Support offered by social landlords has never been more vital
Scotland recently commemorated National Housing Day. Wheatley Group Chief Executive, Martin Armstrong, reflects on this year’s theme, “The value of social housing”.
Scotland’s largest housing, care and property management group is called Wheatley for good reason.
It’s named after the late Glasgow MP John Wheatley, a colourful, controversial, passionate politician, who championed the true value of social housing and everything it offers families and communities throughout the UK.
A critical supporter of Ramsay Macdonald, Wheatley was appointed Minister of Health in the first (short-lived) Labour Government of 1924. His greatest achievement was the passing of The Housing (Financial Provisions) Act of 1924, commonly known as The Wheatley Housing Act, which resulted in a huge expansion of affordable municipal housing for the working class.
An article in Scottish Housing News (SHN) recently highlighted how Wheatley – the “father of social housing” – forged a successful partnership between political parties, local authorities and specially-appointed committees of building employees and employers. “In solidifying these relationships, he successfully orchestrated the movement towards building new council houses at affordable rates,” reported SHN.
“It was Lloyd George who promised ‘homes fit for heroes’, but it was Wheatley who delivered them and he was determined that they should be quality dwellings, calling them ‘homes not hutches’.”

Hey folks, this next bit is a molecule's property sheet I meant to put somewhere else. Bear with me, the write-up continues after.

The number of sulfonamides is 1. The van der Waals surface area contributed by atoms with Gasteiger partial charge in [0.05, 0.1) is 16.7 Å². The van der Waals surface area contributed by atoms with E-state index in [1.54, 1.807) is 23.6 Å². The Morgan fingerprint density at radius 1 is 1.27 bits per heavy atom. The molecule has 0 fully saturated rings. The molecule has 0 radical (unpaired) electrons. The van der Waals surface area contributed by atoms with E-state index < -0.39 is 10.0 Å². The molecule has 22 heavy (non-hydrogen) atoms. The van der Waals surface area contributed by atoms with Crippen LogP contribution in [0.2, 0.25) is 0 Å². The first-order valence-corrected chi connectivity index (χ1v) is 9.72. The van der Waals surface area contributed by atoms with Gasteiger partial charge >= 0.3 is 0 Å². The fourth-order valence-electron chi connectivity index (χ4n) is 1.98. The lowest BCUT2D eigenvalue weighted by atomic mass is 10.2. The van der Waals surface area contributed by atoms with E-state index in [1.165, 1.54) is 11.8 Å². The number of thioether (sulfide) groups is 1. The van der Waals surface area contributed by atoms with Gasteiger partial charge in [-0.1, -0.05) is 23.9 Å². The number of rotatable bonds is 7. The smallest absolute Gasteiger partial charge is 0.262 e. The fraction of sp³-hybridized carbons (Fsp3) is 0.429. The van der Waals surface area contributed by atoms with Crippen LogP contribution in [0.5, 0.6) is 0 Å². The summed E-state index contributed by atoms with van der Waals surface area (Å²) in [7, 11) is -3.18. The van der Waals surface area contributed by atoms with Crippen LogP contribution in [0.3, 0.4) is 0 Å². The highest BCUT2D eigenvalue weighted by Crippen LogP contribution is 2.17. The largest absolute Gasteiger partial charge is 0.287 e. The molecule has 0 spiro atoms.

The pandemic has led us all, one way or another, to re-evaluate not only the purpose, value and importance of our homes (if we’re lucky enough to have one), but their capacity to be a workspace and / or somewhere in which we spend – in this Covid world – a much greater amount of time living, socialising, being. Covid has reinforced and reminded us home is (or should be) a safe, secure place, which has a huge bearing on our physical and mental wellbeing.
Increasing the supply and maintenance of homes that are affordable, fuel efficient and of high quality has never been more essential. It’s central to what Wheatley stands for and does; a massive part of our DNA. Being named by Inside Housing – for the fourth consecutive year – as the UK’s largest builder of social-rented homes is regarded by everyone at Wheatley as a true badge of honour. But, as we all know, it’s not simply a matter of bricks and mortar and, in these difficult times, the additional value housing providers offer tenants, particularly those most severely impacted by coronavirus, has never been more vital.
Take, for example, William, who moved after years of homelessness into a GHA flat in the Knightswood area of Glasgow. Receiving support to overcome his drug addiction, William secured a place on Wheatley Foundation’s Changing Lives environmental training programme. For the first time in many years, he felt hope for the future. “I’ve come on leaps and bounds,” he told his housing officer. “Having my own home and my own front door is a good feeling. I feel safe.”
Another Wheatley tenant, who moved into a new house in West Lothian, told us recently how her family life had been transformed. Margaret, her partner and children had lived until recently in overcrowded conditions for a year and a half in her mother’s house. “That was eight people in total, all living together in one house,” she explained. “You simply can’t believe the difference having our own bedrooms, our own space, has made to my family - and my mum.”